Jamaica's 1st Anti-CP Bill Gets Senate Approval

Tod Hunter
KINGSTON, Jamaica — The Jamaican Senate passed the country's first anti-child pornography bill Friday.

The bill outlaws production, possession, importation, exportation and distribution of child pornography in Jamaica. Convicted offenders are subject to fines and imprisonment of up to 20 years.

Attorney General Dorothy Lightbourne said the bill was "technology-neutral" and dealt with issues in "our digital environment, which did not exist just a few years ago."

Jamaica is a signatory to the 1999 United Nations Convention on the Rights of the Child, one of two international conventions aimed at combating child pornography, but has signed but not yet ratified the Optional Protocol to the Convention on the rights of the Child on the Sale of Children, Child Prostitution and Child Pornography. With the passage of the law the country can now ratify the Protocol as well.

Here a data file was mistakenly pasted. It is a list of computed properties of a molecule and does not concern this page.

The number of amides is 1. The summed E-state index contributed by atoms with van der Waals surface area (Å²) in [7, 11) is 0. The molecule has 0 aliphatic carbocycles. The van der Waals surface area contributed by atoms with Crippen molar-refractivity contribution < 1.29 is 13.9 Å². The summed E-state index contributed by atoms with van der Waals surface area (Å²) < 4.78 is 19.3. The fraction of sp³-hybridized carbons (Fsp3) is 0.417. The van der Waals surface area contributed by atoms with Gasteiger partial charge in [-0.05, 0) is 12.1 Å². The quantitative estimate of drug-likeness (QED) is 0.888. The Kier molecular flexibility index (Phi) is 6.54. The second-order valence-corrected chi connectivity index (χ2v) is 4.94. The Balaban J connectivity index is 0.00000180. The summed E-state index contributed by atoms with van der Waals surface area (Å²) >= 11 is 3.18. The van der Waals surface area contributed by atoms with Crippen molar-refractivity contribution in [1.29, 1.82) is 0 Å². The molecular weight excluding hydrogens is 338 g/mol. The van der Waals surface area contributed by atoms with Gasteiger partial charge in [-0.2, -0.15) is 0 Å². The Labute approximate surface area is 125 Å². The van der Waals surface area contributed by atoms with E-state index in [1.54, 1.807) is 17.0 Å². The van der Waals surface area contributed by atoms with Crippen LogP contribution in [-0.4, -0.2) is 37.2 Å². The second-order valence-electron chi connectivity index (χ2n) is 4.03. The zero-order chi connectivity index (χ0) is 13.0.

There is support for the Jamaica Constabulary Force to be equipped to deal with the growing problem of online child pornography.

"I believe that we must invest in a dedicated Internet child-pornography unit to detect and prevent child-pornography offenses," Senator Sandrea Falconer proposed.

To become law, the bill must pass both houses of Parliament and be approved by the Jamaican Governor-General. It is expected to be introduced in the House of Representatives next week.

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